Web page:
South LRT ExtensionSouth LRT Extension

South LRT ExtensionSouth LRT Extension

If you’d like to check out the new stations for yourself, don’t miss the Community Fair on the 24th. It’ll also be a great opportunity to learn more about the changes to bus routes.

What’s next? Well in addition to needing funds to expand the LRT in other directions, the City is already planning for the next south extension to Ellerslie Road. The preliminary design was approved by City Council in July 2008. You can learn more about the future extension here. The currrent LRT network was built to accommodate four-car trains, but work is underway to upgrade capacity to five-cars. The McKernan/Belgravia and Health Sciences stations are being upgraded now, work which is expected to be complete in October. South Campus, Southgate, and Century Park already support five-car trains.

In just a single year, we’ve had four new LRT stations open in Edmonton. Let’s keep it up! You can see the rest of my photos from the preview here.

Touring the Edmonton Transit D.L. MacDonald LRT Garage

Edmonton Transit held an open house today at its D.L. MacDonald facility, known as the LRT garage, as part of Transit Centennial Week celebrations. Sharon and I decided to check it out, and arrived at Clareview just in time for the second last tour. I’ve always been curious to see where the LRT cars are housed and maintained, so I thought the open house and tour was pretty darn cool.

We were led throughout the facility, and got to see where the LRT cars are stored, where their various parts are worked on, where they are painted, etc. The D.L. MacDonald garage is an absolutely massive building, and apparently they are under construction to expand it further. It’s really quite impressive to see.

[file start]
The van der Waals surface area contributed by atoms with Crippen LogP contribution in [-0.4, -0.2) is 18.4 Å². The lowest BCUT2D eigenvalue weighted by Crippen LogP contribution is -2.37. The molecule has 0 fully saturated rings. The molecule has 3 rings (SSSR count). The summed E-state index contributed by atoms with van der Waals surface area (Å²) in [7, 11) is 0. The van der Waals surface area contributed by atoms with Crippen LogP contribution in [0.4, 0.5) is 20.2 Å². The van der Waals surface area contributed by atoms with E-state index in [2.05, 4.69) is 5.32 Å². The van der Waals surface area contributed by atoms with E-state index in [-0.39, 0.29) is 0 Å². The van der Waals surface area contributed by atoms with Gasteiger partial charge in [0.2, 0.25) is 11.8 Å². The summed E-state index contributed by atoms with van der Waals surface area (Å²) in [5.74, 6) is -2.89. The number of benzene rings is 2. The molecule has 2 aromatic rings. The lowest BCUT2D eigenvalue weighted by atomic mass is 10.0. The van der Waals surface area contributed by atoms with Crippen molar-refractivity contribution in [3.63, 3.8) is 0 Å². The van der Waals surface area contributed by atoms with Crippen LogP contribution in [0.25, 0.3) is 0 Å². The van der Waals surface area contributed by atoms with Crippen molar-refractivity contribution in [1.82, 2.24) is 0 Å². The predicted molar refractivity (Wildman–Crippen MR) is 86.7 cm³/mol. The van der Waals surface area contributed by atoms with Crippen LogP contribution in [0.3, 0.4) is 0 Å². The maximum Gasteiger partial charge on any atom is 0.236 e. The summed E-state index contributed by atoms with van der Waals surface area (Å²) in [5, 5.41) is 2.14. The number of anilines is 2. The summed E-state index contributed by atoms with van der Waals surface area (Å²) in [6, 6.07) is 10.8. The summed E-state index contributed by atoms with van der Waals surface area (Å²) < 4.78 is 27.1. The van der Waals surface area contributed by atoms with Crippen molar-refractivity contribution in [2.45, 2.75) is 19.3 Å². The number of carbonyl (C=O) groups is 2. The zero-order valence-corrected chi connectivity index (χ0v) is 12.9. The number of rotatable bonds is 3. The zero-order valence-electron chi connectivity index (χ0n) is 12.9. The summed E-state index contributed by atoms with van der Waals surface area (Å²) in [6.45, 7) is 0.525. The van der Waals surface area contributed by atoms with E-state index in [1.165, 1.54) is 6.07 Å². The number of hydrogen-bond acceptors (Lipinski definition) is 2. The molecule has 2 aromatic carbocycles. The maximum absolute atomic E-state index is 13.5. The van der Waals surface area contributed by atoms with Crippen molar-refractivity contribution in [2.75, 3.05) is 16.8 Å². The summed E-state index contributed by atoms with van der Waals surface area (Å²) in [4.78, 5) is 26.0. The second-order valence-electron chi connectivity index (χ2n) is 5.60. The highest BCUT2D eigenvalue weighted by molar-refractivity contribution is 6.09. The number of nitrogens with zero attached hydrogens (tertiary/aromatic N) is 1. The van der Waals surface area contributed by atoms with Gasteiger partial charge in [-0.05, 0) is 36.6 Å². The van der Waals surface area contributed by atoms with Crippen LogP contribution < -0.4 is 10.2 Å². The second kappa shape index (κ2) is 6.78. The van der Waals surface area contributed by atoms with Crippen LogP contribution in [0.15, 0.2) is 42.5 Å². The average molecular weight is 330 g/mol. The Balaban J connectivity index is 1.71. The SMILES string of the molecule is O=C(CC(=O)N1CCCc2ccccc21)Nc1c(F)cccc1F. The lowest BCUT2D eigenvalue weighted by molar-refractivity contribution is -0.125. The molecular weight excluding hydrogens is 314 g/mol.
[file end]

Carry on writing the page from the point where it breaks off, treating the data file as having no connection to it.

ETS D.L. MacDonald LRT GarageMack on the new LRV

The highlight of the tour was definitely getting to check out the new SD160 Light Rail Vehicles. ETS will be receiving 37 of them at a rate of two per month, finishing in December 2009. Each car costs approximately $4 million CDN. As the new cars come in from Siemens in Sacramento, the old ones are shipped out for retrofitting. The cost for retrofits is estimated to be another $25 million in total.

At first glance there doesn’t appear to be much difference between the old cars and the new ones, but I’m sure there are extensive differences to the underlying systems (better electronics, for instance). A few of the noticeable changes include: cameras instead of mirrors, digital signs throughout, windows that do not open (which means they must have A/C), more comfortable seats, and slightly different mechanisms on the doors. They also seem a little larger.

The first of the new LRVs will go into service late this year. You can see many more photos of the new cars and the rest of the D.L. MacDonald garage here.